I also, who, unworthy as I am, have come to a place of rule, had sometimes determined to seek some place of retirement: but, seeing the Divine counsels to be opposed to me, I submitted the neck of my heart to my Maker's yoke; especially reflecting on this, that no hidden places whatever can save the soul without the grace of God; and this we observe sometimes, when even saints go astray. For Lot was righteous in the depraved city itself, and sinned on the mountain (Gen. xix.). But why speak of these instances, when we know of greater ones? For what is pleasanter than Paradise? What safer than Heaven? And yet man out of Paradise, and the angel from heaven, by sinning fell. His power, then, should be sought, His grace implored, without whom we are nowhere without fault, with whom we are nowhere without righteousness. We should, then, take care that perturbation of thought get not the better of our minds; for it can by no means be entirely got rid of. For whosoever is in a place of rule must needs have to think sometimes even of earthly things, and to have a care also of external things, that the flock committed to him may be able to subsist for accomplishing what it has to do. But it should be most carefully seen to, that this same care pass not due measure, and that, when lawfully admitted into the heart, it be not allowed to become excessive. Whence it is rightly said through Ezekiel  , Let not the priests shave their heads, nor suffer their locks to grow long; but polling let them poll their heads (Ezek. xliv.20). For what are hairs in the head by signification but thoughts in the mind? For, rising above the brain insensibly, they denote cares of the present life, which from negligent perception, since they come on sometimes importunely, advance as it were without our feeling them. Since, then, all who are over others ought indeed to have outward anxieties, and yet not to devote themselves to them exceedingly, the priests are rightly forbidden either to shave the head or to let their locks grow long, so that they may neither entirely cut off from themselves carnal thoughts for the life of their subjects, nor again allow them to grow too much. And it is also there well said, Polling let them poll their heads; meaning that the anxieties of a temporal charge should both proceed as far as is needful, and yet should be soon cut short, lest they grow to an immoderate length. While therefore both, through external provision administered, the life of bodies is protected, and again intentness of heart is not hindered through the same being immoderate, the hairs on the head of the priest are kept to cover the skin, and cut short so as not to veil the eyes.
Furthermore, we have received in full faith your letters addressed to us, and give thanks to Almighty God, who, by the mutual confession of the faithful, guards the coat that is without seam woven from the top throughout, that is to say His Church, in the unity of grace, from all rent of error; and against the deluge (so to speak) of so many sins of the perishing world constructs an ark of many planks in which the elect of Almighty God may be preserved unto life. For, when we in our turn send the confession of our faith to you, and you shew your charity towards us, what are we doing in holy Church but smearing the ark with pitch; lest any wave of error enter, and kill all the spiritual as being men, and the carnal as being beasts.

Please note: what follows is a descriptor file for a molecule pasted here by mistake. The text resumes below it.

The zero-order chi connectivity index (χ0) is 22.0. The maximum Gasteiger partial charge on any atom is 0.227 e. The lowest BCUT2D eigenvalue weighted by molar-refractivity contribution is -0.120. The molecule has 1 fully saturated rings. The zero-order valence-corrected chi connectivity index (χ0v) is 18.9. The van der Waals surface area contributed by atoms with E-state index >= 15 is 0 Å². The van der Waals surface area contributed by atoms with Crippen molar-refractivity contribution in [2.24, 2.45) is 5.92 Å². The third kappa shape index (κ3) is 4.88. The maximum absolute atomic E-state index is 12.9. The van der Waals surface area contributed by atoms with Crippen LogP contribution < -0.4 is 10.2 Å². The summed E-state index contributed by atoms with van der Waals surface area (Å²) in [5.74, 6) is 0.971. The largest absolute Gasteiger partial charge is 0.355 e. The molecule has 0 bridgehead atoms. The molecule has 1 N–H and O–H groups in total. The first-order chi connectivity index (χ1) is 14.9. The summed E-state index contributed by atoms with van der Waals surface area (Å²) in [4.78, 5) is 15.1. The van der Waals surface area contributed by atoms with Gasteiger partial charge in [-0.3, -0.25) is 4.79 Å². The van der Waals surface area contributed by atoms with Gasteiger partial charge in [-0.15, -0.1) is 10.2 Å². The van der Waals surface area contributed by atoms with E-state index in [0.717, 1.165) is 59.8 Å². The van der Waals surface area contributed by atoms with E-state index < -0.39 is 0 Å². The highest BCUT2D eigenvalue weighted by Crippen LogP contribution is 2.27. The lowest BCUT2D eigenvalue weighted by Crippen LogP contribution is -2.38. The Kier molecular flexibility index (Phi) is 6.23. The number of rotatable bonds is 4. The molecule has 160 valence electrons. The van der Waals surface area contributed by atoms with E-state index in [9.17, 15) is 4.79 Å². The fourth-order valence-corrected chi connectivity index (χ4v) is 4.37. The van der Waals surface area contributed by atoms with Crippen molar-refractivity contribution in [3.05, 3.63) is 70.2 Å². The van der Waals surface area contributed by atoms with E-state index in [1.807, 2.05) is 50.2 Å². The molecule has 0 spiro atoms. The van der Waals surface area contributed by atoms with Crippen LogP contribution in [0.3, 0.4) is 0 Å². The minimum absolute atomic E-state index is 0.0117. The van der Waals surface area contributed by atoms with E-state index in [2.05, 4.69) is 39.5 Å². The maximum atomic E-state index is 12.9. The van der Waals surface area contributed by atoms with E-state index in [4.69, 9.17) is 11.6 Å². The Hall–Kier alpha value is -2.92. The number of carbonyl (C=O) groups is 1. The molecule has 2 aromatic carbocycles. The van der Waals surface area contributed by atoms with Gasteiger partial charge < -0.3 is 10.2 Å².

But, when you have wisely professed a right faith, it remains doubtless that you should keep the more warily the peace of hearts, because of what the Truth says, Have salt in yourselves, and have peace one with another (Mark ix.50). And Paul the apostle admonishes, saying, Endeavouring to keep the unity of the Spirit in the bond of peace (Ephes. iv.3). And again he says, Follow peace with all men, and holiness, without which no man shall see God (Hebr. xii.14). Which peace indeed you will then truly have with us, if you turn away from the pride of a profane name, according to what the same teacher of the Gentiles says, O Timothy, keep that which is committed to thy trust, avoiding profane novelties of words (1 Tim. vi.20). For indeed it is too bad, if these who have been made preachers of humility should glory in the elation of a vain name, when the true preacher says, But God forbid that I should glory, save in the cross of our Lord Jesus Christ (Gal. vi.14.). He then is truly glorious who glories not in temporal power, but, for the name of Christ, glories in His passion. Herein therefore we embrace you from the bottom of our heart, herein we recognize you as priests, if, rejecting the vanity of words, you occupy the place of holiness with holy humility. For behold, we have been scandalized by this impious appellation, and retain in our mind and express in words by no means slight complaints. But your Fraternity knows how the Truth says, If thou offerest thy gift before the altar, and there rememberest that thy brother hath ought against thee, leave there thy gift, and go thy way to be first reconciled to thy brother, and then thou shalt come and offer thy gift (Matth. v.23, 24). Herein is to be considered, that, while every fault is done away by the offering of sacrifice, so great is the evil of offence engendered in another's heart that from one who has so sinned the Lord accepts not the sacrifice itself which is wont to do away sin. Take heed then with speed to wipe off cause of offence from your heart, that Almighty God may be able to regard as acceptable the sacrifice of your offering.